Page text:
Worldwide Taxation is Very Rare
February 5, 2015
This week the President released his fiscal year 2016 budget. One of the major changes to the tax code in the budget is its alteration of the U.S.’s international corporate tax system.
As we wrote earlier this week, it represents a significant change to how U.S. corporations will pay taxes to the United States on their foreign income. Currently, U.S. corporations are required to pay taxes to the U.S. government on their worldwide income. However, they are able to defer the U.S. taxation on their foreign income as long as they reinvest that income in ongoing activities. They pay the U.S. tax when they repatriate their earnings. This system allows corporations to compete internationally, but places a significant burden on corporations that want to reinvest income back into America.
The president’s proposal would essentially institute a fully worldwide corporate tax system that subjects foreign income of corporations to domestic taxation without deferral and other slight alterations. Specifically, foreign income would be subject to a minimum tax of 19 percent on a current basis (no deferral), which is slightly lower than the proposed 28 percent domestic rate. It would limit the foreign tax credit to 85 percent of the taxes paid overseas. Finally, it would create an “allowance for corporate equity,” which would exempt a predetermined amount of foreign income from domestic taxation.
Moving to a full worldwide system would put U.S. corporations at a further competitive disadvantage. Taxing foreign income penalizes expanding both foreign and domestic investment, which are compliments (making foreign consumers rich enough to buy our stuff can only be a good thing). This plan would also introduce more rules and complexity to an already burdensome system.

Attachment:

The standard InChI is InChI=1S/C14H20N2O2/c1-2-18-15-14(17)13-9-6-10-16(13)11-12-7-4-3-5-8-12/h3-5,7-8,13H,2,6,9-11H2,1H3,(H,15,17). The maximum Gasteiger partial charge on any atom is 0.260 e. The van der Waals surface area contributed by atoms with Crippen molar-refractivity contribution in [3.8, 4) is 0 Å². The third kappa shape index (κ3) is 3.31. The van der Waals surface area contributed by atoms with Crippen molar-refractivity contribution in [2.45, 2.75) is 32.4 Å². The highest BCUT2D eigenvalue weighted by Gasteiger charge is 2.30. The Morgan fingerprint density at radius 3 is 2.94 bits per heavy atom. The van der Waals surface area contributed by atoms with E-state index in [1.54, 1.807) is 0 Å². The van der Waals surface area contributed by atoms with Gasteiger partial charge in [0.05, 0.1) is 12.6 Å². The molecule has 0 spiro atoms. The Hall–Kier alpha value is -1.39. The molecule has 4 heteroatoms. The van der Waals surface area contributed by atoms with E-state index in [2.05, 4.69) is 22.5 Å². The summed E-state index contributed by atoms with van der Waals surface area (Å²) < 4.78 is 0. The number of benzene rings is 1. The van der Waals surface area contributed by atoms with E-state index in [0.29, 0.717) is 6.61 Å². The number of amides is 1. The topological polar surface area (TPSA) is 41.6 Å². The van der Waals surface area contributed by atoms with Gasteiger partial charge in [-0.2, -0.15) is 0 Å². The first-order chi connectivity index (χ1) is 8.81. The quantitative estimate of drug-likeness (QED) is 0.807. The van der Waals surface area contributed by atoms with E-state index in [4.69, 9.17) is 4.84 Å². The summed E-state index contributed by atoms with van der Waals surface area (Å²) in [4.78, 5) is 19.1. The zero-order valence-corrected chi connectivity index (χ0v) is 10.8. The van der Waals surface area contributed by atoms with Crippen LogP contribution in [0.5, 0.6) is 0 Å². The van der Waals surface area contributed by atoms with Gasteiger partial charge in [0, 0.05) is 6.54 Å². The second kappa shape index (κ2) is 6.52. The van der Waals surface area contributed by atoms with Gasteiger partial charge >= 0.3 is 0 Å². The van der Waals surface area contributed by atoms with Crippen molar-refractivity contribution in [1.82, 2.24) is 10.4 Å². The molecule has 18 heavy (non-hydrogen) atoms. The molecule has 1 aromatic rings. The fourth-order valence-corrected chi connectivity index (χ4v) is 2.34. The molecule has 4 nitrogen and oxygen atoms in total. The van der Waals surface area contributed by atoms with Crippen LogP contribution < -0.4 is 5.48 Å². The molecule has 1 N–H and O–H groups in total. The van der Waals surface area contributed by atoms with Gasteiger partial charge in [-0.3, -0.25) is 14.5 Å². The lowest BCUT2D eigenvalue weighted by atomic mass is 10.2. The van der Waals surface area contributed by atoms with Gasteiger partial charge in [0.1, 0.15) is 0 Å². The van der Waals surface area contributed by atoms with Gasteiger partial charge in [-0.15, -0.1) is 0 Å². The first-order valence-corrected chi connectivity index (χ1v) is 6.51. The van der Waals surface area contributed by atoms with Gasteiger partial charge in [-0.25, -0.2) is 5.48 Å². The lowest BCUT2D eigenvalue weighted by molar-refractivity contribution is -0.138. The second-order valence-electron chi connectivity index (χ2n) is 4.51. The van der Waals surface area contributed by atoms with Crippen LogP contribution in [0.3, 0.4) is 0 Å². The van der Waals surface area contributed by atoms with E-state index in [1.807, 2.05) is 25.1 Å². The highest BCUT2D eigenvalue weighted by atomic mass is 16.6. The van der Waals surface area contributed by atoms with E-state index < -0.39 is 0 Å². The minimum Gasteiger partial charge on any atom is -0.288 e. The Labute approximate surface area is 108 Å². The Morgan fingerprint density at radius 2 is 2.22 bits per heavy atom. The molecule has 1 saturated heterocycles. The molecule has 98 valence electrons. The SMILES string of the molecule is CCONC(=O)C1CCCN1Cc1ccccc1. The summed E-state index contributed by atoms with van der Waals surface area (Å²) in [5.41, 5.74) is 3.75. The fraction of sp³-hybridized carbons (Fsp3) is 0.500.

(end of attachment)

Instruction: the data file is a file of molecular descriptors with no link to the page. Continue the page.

Not only is this proposal poor policy, a worldwide international tax system such as this is pretty rare throughout the world. Over the last 100 years, developed countries have been moving away from worldwide taxation of corporate income towards a more superior territorial system. A territorial tax system exempts a domestic multinational corporation’s foreign income from domestic taxation.
At the beginning of the 20th century, 33 countries had a worldwide tax system. That number slowly dropped to 24 countries by the 1980s. By the 2000s, the number of countries switching to territorial systems accelerated, with more than 10 countries switching in 10 short years. Nearly all developed countries have moved to the superior territorial tax system. Today there are only 6 countries that tax corporations on their worldwide income. The President’s proposal would double-down on the U.S.’s current system and push the United States further out of line with the rest of the developed world.
For more on the President’s worldwide corporate tax proposal see here.
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